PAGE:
Emma Gray says ANZ’s overriding data principle is pretty simple.
“We ask, ‘is this in the customer’s best interests?’” she says. “And If it’s not, we don’t do it.”
For businesses trying to make the most of their data in an increasingly digital world, installing such an approach is a good place to start.
Gray, ANZ’s Group Executive, Data & Automation at ANZ, says regulation around privacy and consumers is “sacrosanct”, but for companies like ANZ – which makes data a core part of its operations, both for customers and its own business – it’s important to look even closer.
“Over and above that, we've established a pretty sophisticated set of data ethics, a set of rules that we apply across all of our use cases,” she explained at a recent ANZ customer event.
That focus on privacy, and how to build it into a data culture and proposition, is increasingly critical. Businesses are moving rapidly into digital at a time consumer understanding of the intricacies of privacy is rising – a trend exacerbated by the recent COVID-19 pandemic.
“Retail customers have moved pretty rapidly to digital,” Gray says. “And businesses are racing to catch up.”
“You're seeing that in terms of acceleration of self-service on digital apps,” she says. “Making sure all of the functionality customers would have looked for in a branch in the past, can now be found through self-service on a digital device. Once customers have tried functionality delivered in this way, we are not seeing them go back”.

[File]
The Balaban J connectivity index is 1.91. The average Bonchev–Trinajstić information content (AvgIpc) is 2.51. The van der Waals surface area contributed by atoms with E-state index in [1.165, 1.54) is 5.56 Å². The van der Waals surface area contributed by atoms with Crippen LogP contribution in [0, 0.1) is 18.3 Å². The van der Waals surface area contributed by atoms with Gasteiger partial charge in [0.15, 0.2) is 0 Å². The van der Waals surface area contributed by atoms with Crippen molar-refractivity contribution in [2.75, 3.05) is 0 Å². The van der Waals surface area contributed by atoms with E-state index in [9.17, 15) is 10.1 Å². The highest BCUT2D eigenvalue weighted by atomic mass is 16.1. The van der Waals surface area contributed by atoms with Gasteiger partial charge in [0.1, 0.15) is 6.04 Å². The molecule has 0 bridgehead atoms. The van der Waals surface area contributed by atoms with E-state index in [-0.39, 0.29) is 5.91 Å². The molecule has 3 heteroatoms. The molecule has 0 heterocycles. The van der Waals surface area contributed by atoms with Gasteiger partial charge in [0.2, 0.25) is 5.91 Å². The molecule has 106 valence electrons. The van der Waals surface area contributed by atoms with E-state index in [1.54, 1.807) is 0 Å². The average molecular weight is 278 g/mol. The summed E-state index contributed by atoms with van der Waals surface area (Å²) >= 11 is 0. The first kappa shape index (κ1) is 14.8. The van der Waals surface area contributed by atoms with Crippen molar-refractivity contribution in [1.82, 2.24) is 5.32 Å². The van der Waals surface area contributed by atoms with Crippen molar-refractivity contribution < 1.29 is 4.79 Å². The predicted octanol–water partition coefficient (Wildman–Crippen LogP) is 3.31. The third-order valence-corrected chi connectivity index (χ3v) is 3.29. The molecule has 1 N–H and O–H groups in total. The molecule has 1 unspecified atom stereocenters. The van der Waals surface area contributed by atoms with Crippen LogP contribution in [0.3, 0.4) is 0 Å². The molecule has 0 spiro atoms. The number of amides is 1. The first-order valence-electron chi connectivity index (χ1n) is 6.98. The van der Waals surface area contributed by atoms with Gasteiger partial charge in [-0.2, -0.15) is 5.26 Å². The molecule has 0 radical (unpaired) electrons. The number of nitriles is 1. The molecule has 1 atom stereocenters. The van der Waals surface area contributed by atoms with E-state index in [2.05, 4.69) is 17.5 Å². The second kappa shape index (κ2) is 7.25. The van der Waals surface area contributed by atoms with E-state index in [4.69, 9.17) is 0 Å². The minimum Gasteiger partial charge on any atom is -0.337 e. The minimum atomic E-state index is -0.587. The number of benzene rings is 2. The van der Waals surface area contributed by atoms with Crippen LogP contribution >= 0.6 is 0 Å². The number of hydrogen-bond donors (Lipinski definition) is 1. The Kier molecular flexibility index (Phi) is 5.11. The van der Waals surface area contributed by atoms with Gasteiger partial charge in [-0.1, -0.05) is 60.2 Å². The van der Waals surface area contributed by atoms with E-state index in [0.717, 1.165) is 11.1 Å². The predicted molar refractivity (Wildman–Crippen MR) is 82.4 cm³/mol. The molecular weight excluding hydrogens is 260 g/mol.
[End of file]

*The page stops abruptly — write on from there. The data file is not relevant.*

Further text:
The use of data and digital tools has skyrocketed through the crisis, ANZ’s chief economist Richard Yetsenga says – which has some broad implications for business in the future.
“McKinsey says the acceleration has been three to four hundred per cent over the previous rate of adoption,” he says. “Tech companies, for the most part, have seen their share prices go up through this crisis rather than down.”
“In fact, the six big US tech companies now are larger than most the combined market cap of most other country’s equity markets, at least with the exception of China.”
Yetsenga says the changes to how businesses operates - particularly “in the white-collar space” - is happening “in ways we've never seen before”.
“Digital and data is at the epicentre of this,” he says.
For Gray, these increasing volumes of data can be very valuable when working with large companies that also have the wherewithal to use data correctly and securely.
“[At ANZ], we’ve been working with some of our bigger clients and asking ‘How can we put aggregated data – data that is anonymised and impossible to tie back to an individual - to work'," she says. “And do this safely and securely, to help customers with decisions around where to put a store, where to invest differentially with regard service provisions. That's been really useful.”
For companies like ANZ, keeping data secure and aggregated is part of a business’ “ability to have a social licence”, Head of Public Sector at ANZ Institutional, Emma Davine, says.
“ANZ’s been spending a lot of time building a robust data security and governance capability,” she says. “This really helps establish that trust in data, particularly how we will use it, how we'll manage it, report and dispose of it.”
“[The important thing] is introducing rules and behaviours around the development, classification, management, storage and use of data.”
As a larger enterprise, Davine says ANZ works with third parties and vendors on data protection to ensure their systems are safe.
“And these are all things any company needs to do as well, in terms of how you use your own data and how you protect your own customer,” she says.
“The other piece is the importance of cybersecurity, which really can't be underestimated.”
As cybercriminals become more sophisticated, it’s crucial for businesses trying leverage their data to protect their customers, Gray says.